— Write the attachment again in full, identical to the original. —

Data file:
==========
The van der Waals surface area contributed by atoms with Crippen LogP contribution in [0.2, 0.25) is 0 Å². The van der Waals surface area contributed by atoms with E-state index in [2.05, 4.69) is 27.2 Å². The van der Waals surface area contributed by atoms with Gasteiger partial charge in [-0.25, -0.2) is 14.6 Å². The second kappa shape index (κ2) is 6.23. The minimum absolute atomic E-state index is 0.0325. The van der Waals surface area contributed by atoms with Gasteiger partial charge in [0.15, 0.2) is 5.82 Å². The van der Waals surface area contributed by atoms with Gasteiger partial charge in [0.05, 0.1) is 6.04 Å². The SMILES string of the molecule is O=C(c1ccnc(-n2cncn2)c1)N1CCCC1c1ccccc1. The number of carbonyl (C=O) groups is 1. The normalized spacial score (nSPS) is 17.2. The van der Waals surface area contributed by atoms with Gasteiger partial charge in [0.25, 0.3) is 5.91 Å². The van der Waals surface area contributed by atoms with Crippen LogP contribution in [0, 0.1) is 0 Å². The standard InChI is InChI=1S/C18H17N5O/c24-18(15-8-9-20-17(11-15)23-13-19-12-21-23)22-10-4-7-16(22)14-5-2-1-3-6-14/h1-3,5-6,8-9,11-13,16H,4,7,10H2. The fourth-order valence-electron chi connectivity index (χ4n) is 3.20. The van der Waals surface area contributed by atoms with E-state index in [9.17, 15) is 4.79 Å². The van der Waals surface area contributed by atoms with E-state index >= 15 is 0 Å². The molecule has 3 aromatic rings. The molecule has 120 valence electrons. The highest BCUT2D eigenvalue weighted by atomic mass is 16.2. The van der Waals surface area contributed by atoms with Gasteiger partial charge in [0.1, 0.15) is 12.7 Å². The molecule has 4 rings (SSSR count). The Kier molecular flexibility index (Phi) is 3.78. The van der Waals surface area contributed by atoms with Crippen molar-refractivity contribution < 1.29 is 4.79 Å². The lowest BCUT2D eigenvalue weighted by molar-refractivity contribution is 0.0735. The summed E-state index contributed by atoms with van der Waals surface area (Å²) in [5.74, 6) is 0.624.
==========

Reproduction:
The van der Waals surface area contributed by atoms with Crippen LogP contribution in [0.2, 0.25) is 0 Å². The van der Waals surface area contributed by atoms with E-state index in [2.05, 4.69) is 27.2 Å². The van der Waals surface area contributed by atoms with Gasteiger partial charge in [-0.25, -0.2) is 14.6 Å². The second kappa shape index (κ2) is 6.23. The minimum absolute atomic E-state index is 0.0325. The van der Waals surface area contributed by atoms with Gasteiger partial charge in [0.15, 0.2) is 5.82 Å². The van der Waals surface area contributed by atoms with Gasteiger partial charge in [0.05, 0.1) is 6.04 Å². The SMILES string of the molecule is O=C(c1ccnc(-n2cncn2)c1)N1CCCC1c1ccccc1. The number of carbonyl (C=O) groups is 1. The normalized spacial score (nSPS) is 17.2. The van der Waals surface area contributed by atoms with Gasteiger partial charge in [0.25, 0.3) is 5.91 Å². The van der Waals surface area contributed by atoms with Crippen LogP contribution in [0, 0.1) is 0 Å². The standard InChI is InChI=1S/C18H17N5O/c24-18(15-8-9-20-17(11-15)23-13-19-12-21-23)22-10-4-7-16(22)14-5-2-1-3-6-14/h1-3,5-6,8-9,11-13,16H,4,7,10H2. The fourth-order valence-electron chi connectivity index (χ4n) is 3.20. The van der Waals surface area contributed by atoms with E-state index in [9.17, 15) is 4.79 Å². The van der Waals surface area contributed by atoms with E-state index >= 15 is 0 Å². The molecule has 3 aromatic rings. The molecule has 120 valence electrons. The highest BCUT2D eigenvalue weighted by atomic mass is 16.2. The van der Waals surface area contributed by atoms with Gasteiger partial charge in [0.1, 0.15) is 12.7 Å². The molecule has 4 rings (SSSR count). The Kier molecular flexibility index (Phi) is 3.78. The van der Waals surface area contributed by atoms with Crippen molar-refractivity contribution < 1.29 is 4.79 Å². The lowest BCUT2D eigenvalue weighted by molar-refractivity contribution is 0.0735. The summed E-state index contributed by atoms with van der Waals surface area (Å²) in [5.74, 6) is 0.624.